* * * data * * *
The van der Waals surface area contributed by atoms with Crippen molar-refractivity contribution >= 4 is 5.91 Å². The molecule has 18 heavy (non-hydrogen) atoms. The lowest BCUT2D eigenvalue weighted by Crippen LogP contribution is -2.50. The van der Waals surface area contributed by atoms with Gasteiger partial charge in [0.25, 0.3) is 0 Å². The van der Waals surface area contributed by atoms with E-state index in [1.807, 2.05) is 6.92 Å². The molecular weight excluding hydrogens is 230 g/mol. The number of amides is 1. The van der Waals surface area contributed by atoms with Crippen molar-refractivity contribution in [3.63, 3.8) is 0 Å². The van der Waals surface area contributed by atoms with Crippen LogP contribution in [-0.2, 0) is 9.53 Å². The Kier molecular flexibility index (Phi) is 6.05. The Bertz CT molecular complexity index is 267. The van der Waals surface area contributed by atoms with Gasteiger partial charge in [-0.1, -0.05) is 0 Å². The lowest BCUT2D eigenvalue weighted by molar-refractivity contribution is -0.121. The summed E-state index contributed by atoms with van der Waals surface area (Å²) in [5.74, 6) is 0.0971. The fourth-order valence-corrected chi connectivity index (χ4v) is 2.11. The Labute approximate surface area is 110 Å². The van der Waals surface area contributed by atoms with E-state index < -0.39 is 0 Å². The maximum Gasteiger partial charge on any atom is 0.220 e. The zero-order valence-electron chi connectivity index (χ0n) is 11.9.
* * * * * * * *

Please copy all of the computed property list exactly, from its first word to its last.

The van der Waals surface area contributed by atoms with Crippen molar-refractivity contribution >= 4 is 5.91 Å². The molecule has 18 heavy (non-hydrogen) atoms. The lowest BCUT2D eigenvalue weighted by Crippen LogP contribution is -2.50. The van der Waals surface area contributed by atoms with Gasteiger partial charge in [0.25, 0.3) is 0 Å². The van der Waals surface area contributed by atoms with E-state index in [1.807, 2.05) is 6.92 Å². The molecular weight excluding hydrogens is 230 g/mol. The number of amides is 1. The van der Waals surface area contributed by atoms with Crippen molar-refractivity contribution in [3.63, 3.8) is 0 Å². The van der Waals surface area contributed by atoms with Crippen LogP contribution in [-0.2, 0) is 9.53 Å². The Kier molecular flexibility index (Phi) is 6.05. The Bertz CT molecular complexity index is 267. The van der Waals surface area contributed by atoms with Gasteiger partial charge in [-0.1, -0.05) is 0 Å². The lowest BCUT2D eigenvalue weighted by molar-refractivity contribution is -0.121. The summed E-state index contributed by atoms with van der Waals surface area (Å²) in [5.74, 6) is 0.0971. The fourth-order valence-corrected chi connectivity index (χ4v) is 2.11. The Labute approximate surface area is 110 Å². The van der Waals surface area contributed by atoms with E-state index < -0.39 is 0 Å². The maximum Gasteiger partial charge on any atom is 0.220 e. The zero-order valence-electron chi connectivity index (χ0n) is 11.9.